Valentin Torres Alvarez v. The State of Texas Appeal from 103rd District Court of Cameron County (memorandum opinion)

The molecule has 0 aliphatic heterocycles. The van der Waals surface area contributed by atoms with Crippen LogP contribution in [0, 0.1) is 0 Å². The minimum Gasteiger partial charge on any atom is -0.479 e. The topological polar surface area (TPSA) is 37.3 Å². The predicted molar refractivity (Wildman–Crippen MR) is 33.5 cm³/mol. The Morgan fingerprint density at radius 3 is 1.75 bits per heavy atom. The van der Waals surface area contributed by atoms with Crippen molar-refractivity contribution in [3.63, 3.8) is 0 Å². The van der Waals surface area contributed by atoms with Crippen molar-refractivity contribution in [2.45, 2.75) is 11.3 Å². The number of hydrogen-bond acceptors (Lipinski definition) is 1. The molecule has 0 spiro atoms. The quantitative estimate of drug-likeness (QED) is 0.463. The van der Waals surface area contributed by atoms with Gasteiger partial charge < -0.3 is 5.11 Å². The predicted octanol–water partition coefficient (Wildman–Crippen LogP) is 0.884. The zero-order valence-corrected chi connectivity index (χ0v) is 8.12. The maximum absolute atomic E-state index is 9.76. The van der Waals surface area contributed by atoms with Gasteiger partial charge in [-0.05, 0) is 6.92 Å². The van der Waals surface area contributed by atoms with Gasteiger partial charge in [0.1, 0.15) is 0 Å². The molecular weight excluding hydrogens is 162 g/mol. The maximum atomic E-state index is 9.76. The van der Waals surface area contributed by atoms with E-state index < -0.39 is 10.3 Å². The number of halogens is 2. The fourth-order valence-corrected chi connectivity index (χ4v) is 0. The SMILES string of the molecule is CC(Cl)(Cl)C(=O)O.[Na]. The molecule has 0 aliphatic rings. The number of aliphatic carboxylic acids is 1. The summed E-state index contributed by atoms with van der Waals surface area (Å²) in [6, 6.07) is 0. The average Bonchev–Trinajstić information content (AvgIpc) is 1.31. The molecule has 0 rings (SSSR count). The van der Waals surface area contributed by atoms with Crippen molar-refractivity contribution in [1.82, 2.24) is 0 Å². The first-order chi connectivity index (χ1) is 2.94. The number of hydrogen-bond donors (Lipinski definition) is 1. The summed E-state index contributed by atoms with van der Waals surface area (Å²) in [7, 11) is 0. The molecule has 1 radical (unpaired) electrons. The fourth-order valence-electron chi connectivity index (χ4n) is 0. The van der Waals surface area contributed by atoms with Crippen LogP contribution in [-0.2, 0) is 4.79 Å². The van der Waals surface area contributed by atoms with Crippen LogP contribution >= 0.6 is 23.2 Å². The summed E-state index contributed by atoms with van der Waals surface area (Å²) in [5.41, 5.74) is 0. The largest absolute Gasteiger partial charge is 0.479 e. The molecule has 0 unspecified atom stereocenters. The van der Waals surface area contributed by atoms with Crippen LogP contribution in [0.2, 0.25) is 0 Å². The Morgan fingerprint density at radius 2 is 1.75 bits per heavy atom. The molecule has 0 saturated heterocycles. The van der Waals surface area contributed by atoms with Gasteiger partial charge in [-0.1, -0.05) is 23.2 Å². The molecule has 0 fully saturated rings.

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NUMBER 13-20-00260-CR COURT OF APPEALS THIRTEENTH DISTRICT OF TEXAS CORPUS CHRISTI – EDINBURG VALENTIN TORRES ALVAREZ, Appellant, v. THE STATE OF TEXAS, Appellee. On appeal from the 103rd District Court of Cameron County, Texas. MEMORANDUM OPINION Before Justices Hinojosa, Perkes, and Tijerina Memorandum Opinion by Justice Perkes On June 30, 2020, Valentin Torres Alvarez, proceeding pro se, filed a motion in this cause requesting an out-of-time appeal. According to the district clerk’s office, Alvarez was convicted of the felony offenses of continuous sexual abuse of a child and prohibited sexual conduct by sentence imposed on June 7, 2018. See TEX. PENAL CODE ANN. §§ 21.02, 25.02(c). The Texas Court of Criminal Appeals has instructed us to liberally construe rules related to the perfection of an appeal. See Harkcom v. State, 484 S.W.3d 432, 433 (Tex. Crim. App. 2016); Few v. State, 230 S.W.3d 184, 190 (Tex. Crim. App. 2007). Therefore, we liberally construe appellant’s motion for an out-of-time appeal as a notice of appeal. See Harkcom, 484 S.W.3d at 433; Few, 230 S.W.3d at 190. However, we lack jurisdiction over the appeal because it is untimely, and we similarly lack jurisdiction to grant appellant’s request for an out-of-time appeal. Accordingly, we dismiss this appeal and all relief sought therein. A timely notice of appeal is necessary to invoke this Court’s jurisdiction. Olivo v. State, 918 S.W.2d 519, 522 (Tex. Crim. App. 1996). In a criminal case, a defendant’s notice of appeal is due within thirty days after the day sentence is imposed in open court, or ninety days after the sentence is imposed in open court if the defendant timely files a motion for new trial. See TEX. R. APP. P. 26.2(a)(1),(2). While a court of appeals may extend the time to file the notice of appeal, both the notice of appeal and the motion for extension of time must be filed within fifteen days after the deadline for filing the notice of appeal. See id. R. 26.3. In the absence of a timely filed notice of appeal, a court of appeals does not have jurisdiction to address the merits of the appeal in a criminal case and can take no action other than to dismiss the appeal for want of jurisdiction. See Slaton v. State, 981 S.W.2d 208, 210 (Tex. Crim. App. 1998). Here, Alvarez’s motion for out-of-time appeal, construed as a notice of appeal, was filed more than two years after sentence was imposed, and is thus not timely. See TEX. R. APP. P. 26.2(a)(1),(2). Further, only the Texas Court of Criminal Appeals has jurisdiction to grant Alvarez an out-of-time appeal for his felony conviction. See Ater v. 2 Eighth Court of Appeals, 802 S.W.2d 241 (Tex. Crim. App. 1991) (explaining that a writ of habeas corpus pursuant to Article 11.07 of the Texas Code of Criminal Procedure governs out-of-time appeals from felony convictions). Accordingly, we dismiss the appeal and all relief sought therein for lack of jurisdiction. GREGORY T. PERKES Justice Do not publish. TEX. R. APP. P. 47.2(b). Delivered and filed the 15th day of July, 2020. 3